Higher Valuations, Lower Risk for 2 Big Banks
We think JPMorgan and Wells Fargo are worth more with less uncertainty now.
After updating our projections and accounting for the time value of money, we’ve raised our JPMorgan Chase (JPM) fair value estimate to $136 per share from $112 and our Wells Fargo (WFC) fair value estimate to $52 per share from $45. We also lowered our fair value uncertainty rating for both banks to medium from high, as economic uncertainty from the pandemic has declined. Even with the valuation increase, JPMorgan still trades above what we think it’s worth. Wells Fargo, on the other hand, appears uniquely undervalued in our U.S. banking coverage.
JPMorgan Chase is arguably the most dominant bank in the United States. With leading investment bank, commercial bank, credit card, retail bank, and asset- and wealth-management franchises, it is a force to be reckoned with. The bank's combination of scale, diversification, and sound risk management seems like a simple path to competitive advantage, but few others have been able to execute a similar strategy. Even the best-managed banks are not immune to the occasional stumble, but JPMorgan has seemingly managed to put all the pieces together in a more cohesive and less error-prone way than peers. With the importance of scale only increasing, we think it will be hard for competitors to catch up.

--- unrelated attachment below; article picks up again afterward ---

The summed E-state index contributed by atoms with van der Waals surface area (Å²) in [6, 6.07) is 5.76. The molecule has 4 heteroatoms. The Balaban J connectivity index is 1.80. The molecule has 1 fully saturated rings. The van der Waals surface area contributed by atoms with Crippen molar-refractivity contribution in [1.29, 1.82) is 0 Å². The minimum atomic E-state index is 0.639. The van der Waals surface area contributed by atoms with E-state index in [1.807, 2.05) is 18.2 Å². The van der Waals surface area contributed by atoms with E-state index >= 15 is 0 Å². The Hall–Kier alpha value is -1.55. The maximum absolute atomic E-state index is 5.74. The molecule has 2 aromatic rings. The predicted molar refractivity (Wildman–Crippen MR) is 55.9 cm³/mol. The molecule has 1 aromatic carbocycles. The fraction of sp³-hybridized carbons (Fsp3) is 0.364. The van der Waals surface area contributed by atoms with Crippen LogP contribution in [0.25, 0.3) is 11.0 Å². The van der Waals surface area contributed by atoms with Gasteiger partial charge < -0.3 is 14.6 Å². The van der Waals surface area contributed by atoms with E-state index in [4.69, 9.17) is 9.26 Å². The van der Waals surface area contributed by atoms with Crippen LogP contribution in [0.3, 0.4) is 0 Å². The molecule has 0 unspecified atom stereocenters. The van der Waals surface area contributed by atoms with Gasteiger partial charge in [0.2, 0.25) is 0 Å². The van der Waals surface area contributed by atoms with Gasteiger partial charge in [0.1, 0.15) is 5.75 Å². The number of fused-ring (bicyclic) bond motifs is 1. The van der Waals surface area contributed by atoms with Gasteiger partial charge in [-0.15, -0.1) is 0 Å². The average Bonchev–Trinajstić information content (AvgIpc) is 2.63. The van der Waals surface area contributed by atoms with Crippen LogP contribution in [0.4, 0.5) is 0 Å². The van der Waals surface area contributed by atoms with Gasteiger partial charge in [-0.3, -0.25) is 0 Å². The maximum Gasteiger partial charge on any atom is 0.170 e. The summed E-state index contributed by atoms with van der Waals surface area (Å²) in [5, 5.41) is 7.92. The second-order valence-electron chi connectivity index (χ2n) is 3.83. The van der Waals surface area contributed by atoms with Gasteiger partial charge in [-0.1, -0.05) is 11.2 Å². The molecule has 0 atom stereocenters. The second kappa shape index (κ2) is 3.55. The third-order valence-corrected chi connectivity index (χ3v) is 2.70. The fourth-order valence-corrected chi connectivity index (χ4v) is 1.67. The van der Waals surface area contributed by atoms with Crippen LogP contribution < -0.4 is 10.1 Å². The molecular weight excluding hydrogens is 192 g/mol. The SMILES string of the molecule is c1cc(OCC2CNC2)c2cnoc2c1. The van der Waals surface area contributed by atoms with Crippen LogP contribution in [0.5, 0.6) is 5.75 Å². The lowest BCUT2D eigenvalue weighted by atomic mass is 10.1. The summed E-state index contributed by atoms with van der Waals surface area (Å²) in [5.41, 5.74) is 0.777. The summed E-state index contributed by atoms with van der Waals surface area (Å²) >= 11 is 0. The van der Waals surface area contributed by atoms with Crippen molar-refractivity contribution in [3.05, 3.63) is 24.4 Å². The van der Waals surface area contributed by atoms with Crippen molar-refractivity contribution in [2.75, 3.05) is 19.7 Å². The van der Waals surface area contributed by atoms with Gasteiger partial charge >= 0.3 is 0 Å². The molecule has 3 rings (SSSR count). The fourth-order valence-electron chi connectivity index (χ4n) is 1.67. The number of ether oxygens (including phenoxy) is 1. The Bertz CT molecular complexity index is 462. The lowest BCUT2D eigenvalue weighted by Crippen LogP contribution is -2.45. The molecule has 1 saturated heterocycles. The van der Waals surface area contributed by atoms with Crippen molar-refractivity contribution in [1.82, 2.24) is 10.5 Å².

Eric Compton does not own (actual or beneficial) shares in any of the securities mentioned above. Find out about Morningstar’s editorial policies.
Transparency is how we protect the integrity of our work and keep empowering investors to achieve their goals and dreams. And we have unwavering standards for how we keep that integrity intact, from our research and data to our policies on content and your personal data.
We’d like to share more about how we work and what drives our day-to-day business.
We sell different types of products and services to both investment professionals and individual investors. These products and services are usually sold through license agreements or subscriptions. Our investment management business generates asset-based fees, which are calculated as a percentage of assets under management. We also sell both admissions and sponsorship packages for our investment conferences and advertising on our websites and newsletters.
How we use your information depends on the product and service that you use and your relationship with us. We may use it to:
To learn more about how we handle and protect your data, visit our privacy center.
Maintaining independence and editorial freedom is essential to our mission of empowering investor success. We provide a platform for our authors to report on investments fairly, accurately, and from the investor’s point of view. We also respect individual opinions––they represent the unvarnished thinking of our people and exacting analysis of our research processes. Our authors can publish views that we may or may not agree with, but they show their work, distinguish facts from opinions, and make sure their analysis is clear and in no way misleading or deceptive.
To further protect the integrity of our editorial content, we keep a strict separation between our sales teams and authors to remove any pressure or influence on our analyses and research.
Read our editorial policy to learn more about our process.